Selected highlights from this sermon.
Control lies at the heart of sin. We’re all born controllers. But when does wanting to control something become, not just a sin, but evil?
Trying to hold on to his kingdom by destroying those around him, King Saul gives us a good example of how an obsession with control can become evil.
Pastor Lutzer shows us that we have our own kingdoms —career, money, even our giftedness— and how we can easily fall into the same snare as Saul did. By comparing David’s reaction to Saul’s attacks, we also learn what we can do to keep from sinning.
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Some of you know that on the Oprah Winfrey Show there was a story recently about a couple where the wife wanted to control the husband. In some respects it isn’t an entirely new story, but what gave it interest is the extent to which she wanted to do it. She told him how to comb his hair, how to hold his fork, what to eat and what he couldn’t eat. She kept a calendar to see how he was doing so that she could keeps tabs. She had notebooks full of rules. Fold your jeans in half, mine in thirds. The one I liked the best is “Never give yourself anything without asking me what I want first.” (laughter)
Where did all this business of control come from anyway? Actually it comes from the Garden of Eden when the serpent said to the woman, “You shall be as God, knowing good and evil.” I’m god over my little turf. You’re god over your little turf and because our turfs intersect we can’t get along and I want to control you, and you want to control me. And so control lies at the heart of sin. Sin, in fact, could be spoken of as self-will. Sin is setting up my kingdom instead of God’s. Sin is being willing to do anything to protect myself and to exalt myself and to be king over my little territory whether it’s big or small.
Jesus said that it is the Gentiles that exercise authority. I like the translation that says, “They exercise dominion over people,” but He said, “It should not be so among you because you should be servants.” It should be different in the Church than in the world.
You know when you think of the essence of sin it says in Proverbs 6 that there are sins of the spirit. It says, “There are six things that the Lord hates, seven that are an abomination to Him.” Let’s just tick off a few and see how control lies at the heart of them. The Bible says God hates haughty eyes (because I want to control what people think of me), a lying tongue (I want to control what people believe), hands that shed blood (I want to protect what it is that I think that I have), and on and on it goes. And at the root is this whole idea of control.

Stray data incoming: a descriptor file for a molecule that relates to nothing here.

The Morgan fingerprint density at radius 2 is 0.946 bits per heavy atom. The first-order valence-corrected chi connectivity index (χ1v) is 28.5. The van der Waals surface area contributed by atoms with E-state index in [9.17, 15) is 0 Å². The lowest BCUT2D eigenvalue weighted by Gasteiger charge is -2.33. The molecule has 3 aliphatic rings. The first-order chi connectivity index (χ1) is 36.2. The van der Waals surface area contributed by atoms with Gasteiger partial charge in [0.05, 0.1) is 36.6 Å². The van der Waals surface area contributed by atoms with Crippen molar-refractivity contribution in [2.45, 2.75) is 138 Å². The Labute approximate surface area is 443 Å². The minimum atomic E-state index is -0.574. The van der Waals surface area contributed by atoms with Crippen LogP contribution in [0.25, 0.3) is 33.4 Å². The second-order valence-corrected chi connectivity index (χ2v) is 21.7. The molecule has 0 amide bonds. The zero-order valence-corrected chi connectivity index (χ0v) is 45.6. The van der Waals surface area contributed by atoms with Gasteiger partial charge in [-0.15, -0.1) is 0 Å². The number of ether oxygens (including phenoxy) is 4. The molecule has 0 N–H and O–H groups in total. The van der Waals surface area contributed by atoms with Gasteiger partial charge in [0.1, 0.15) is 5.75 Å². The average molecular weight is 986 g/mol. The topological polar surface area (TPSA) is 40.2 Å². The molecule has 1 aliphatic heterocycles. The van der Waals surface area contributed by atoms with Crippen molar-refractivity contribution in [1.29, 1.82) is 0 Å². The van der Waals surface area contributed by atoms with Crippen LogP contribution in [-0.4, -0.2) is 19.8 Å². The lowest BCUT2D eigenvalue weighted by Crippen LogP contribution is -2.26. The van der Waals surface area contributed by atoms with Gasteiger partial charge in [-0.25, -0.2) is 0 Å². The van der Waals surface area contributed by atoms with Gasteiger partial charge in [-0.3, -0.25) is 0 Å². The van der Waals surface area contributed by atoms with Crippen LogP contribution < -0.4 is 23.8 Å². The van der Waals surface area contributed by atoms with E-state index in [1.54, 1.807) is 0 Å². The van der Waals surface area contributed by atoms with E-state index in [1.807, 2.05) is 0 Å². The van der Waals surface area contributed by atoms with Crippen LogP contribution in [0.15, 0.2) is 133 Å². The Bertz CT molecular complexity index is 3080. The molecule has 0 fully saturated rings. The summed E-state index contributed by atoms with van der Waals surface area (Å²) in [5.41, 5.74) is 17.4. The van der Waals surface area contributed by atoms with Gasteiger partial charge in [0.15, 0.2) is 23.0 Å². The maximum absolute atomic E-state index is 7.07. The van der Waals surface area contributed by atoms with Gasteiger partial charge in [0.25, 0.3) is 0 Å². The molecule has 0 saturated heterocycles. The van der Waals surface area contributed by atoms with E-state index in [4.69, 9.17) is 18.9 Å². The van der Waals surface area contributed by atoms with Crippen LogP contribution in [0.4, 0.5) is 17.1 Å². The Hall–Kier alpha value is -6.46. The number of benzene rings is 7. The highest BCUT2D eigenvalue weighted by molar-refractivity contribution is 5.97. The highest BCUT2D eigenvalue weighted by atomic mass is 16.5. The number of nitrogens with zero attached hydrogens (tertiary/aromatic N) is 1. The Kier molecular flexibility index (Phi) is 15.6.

We are all born controllers. You’ve heard the expression control freaks. That’s somebody who is a controller to a huge extent as we shall see today in the Scriptures.
As you know this is a message in a series of messages entitled Why Good People Do Bad Things, and we’ve talked about shame and anger and addictions and all these things. Our purpose in this series of messages is to shine God’s word into the human heart and to see it in all of its ugliness and then to understand God’s message of grace and redemption and how we should respond to it.
I’d also like to say a word about psychology. Much of psychology is an enemy of Christianity but there is a part of psychology that is helpful. Psychology for the most part is based on the idea that we aren’t sinners and also that God is not the foundation of all things and the answer to the human need. That’s why it is such a visceral enemy of the Bible. But there’s a part of it that is very helpful and that is its analysis of human behavior. You read some of these books and you say, “Yeah, I know somebody just like that.”
There are people who have spent their life studying human behavior so they give us insights even if they don’t have the right answers. Today I may at times mention a psychological term, and I want to point out that it’s not because I bought into psychology. It’s just that I sometimes am fascinated by the accuracy with which human behavior has been able to be analyzed.
At the end of the day what we are going to do is talk from the Bible. I am going to preach about a man who turned evil, and we’re going to try to find out why he turned evil, but we’re also going to speak about his evil controlling and how someone reacted to that controller and the lessons that God taught him in the midst of the conflict. That’s where we are going. So at the end of the day we are going to have a word from God for all controllers but also for the controlled.
You see, there is something such as what we sometimes call a co-dependent controller. I’m just going to spend a few moments so we understand what it is that we are talking about and recognizing these kinds of human behavior.
A co-dependent controller is somebody brought up in an alcoholic home, a home that is disordered. He or she is absolutely determined that they are going to do everything right, therefore they become very controlling to hide their shame and minimize their pain. They tend to cajole, to use guilt and to manipulate. They want to criticize and nothing in their life seems to be right unless they really deal with this before God.